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Bird-Eyes

Madelyn Arnold

Stonewall Inn Editions

In 1963, being different can be illegal-as sixteen-year-old Latisha, a lesbian runaway, discovers when she is sentenced to treatment in the locked ward of a mental hospital for being "incorrigible" and a threat to society. Her best friend in the ward is Anna, an older deaf woman committed for depression. Although she's forbidden to communicate in sign language, Anna teaches Latisha and gives her a name: "Bird-Eyes." Their growing friendship and their alliance against the hospital oppression forms a bond that is the catalyst for Latisha's eventual act of defiance. A brilliant novel of friendship and defiance, of passion and resistance.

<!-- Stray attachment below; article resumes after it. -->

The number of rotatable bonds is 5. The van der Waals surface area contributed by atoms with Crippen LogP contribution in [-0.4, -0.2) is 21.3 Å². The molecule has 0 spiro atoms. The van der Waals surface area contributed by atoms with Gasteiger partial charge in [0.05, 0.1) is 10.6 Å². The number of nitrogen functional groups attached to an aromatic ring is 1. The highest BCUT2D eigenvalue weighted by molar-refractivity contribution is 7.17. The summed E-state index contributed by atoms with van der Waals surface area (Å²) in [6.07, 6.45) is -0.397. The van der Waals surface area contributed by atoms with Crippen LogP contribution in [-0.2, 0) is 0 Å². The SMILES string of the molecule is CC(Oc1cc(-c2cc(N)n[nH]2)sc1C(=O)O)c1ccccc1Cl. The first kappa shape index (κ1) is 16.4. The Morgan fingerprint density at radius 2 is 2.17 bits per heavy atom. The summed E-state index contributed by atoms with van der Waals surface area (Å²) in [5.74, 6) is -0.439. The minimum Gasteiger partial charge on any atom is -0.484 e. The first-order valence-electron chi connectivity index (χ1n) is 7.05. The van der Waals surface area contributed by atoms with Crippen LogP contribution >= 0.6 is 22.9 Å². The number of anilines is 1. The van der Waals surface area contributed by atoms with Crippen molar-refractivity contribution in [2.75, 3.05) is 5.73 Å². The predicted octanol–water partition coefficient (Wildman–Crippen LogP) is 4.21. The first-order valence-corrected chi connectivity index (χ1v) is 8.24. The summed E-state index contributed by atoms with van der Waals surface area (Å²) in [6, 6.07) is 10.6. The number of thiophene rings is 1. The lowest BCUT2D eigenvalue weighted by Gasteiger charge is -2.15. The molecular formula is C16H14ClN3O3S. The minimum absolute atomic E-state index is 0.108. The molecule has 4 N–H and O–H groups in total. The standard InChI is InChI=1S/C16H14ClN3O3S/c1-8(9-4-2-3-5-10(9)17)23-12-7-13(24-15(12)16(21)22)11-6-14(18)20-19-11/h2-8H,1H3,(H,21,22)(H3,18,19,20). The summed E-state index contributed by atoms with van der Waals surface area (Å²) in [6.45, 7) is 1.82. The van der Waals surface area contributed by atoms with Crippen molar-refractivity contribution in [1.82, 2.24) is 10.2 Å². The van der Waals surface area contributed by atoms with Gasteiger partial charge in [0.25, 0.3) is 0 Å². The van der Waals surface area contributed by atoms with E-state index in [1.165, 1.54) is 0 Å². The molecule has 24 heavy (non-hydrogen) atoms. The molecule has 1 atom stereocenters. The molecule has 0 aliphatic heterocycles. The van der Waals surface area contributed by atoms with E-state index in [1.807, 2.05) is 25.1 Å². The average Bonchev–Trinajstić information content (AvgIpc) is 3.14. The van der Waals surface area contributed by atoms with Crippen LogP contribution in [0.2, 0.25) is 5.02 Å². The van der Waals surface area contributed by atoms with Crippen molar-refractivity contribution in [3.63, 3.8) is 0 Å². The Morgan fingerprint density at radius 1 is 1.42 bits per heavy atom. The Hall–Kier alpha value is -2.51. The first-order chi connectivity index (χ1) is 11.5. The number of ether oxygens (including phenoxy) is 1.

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Bird-Eyes
1THEY BROUGHT her into the middle of our ward by the hand, like a child, and left her standing in the hallway, staring around like somebody's little smart dog. That was the first time that I ever saw her: early December, 1964. She was maybe forty and athletic. Her face was wide-awake and kind of nice: bright brown eyes, looking around her constantly. There was this note pinned to her neat round collar: Anna Robeson.Weird Diane was always the first to meet you on our ward, which sort of set the tone for your arrival. She was coming up behind this New One just about the time that I was
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ABOUT THE AUTHOR

  • Madelyn Arnold

  • Madelyn Arnold won the 1988 Lambda Literary Award for Best First Novel for Bird-Eyes. Her other books include the forthcoming novel A Year of Full Moons and short story collection On Ships at Sea. She lives in Seattle.
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Bird-Eyes

Madelyn Arnold

  • e-Book

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Stonewall Inn Editions

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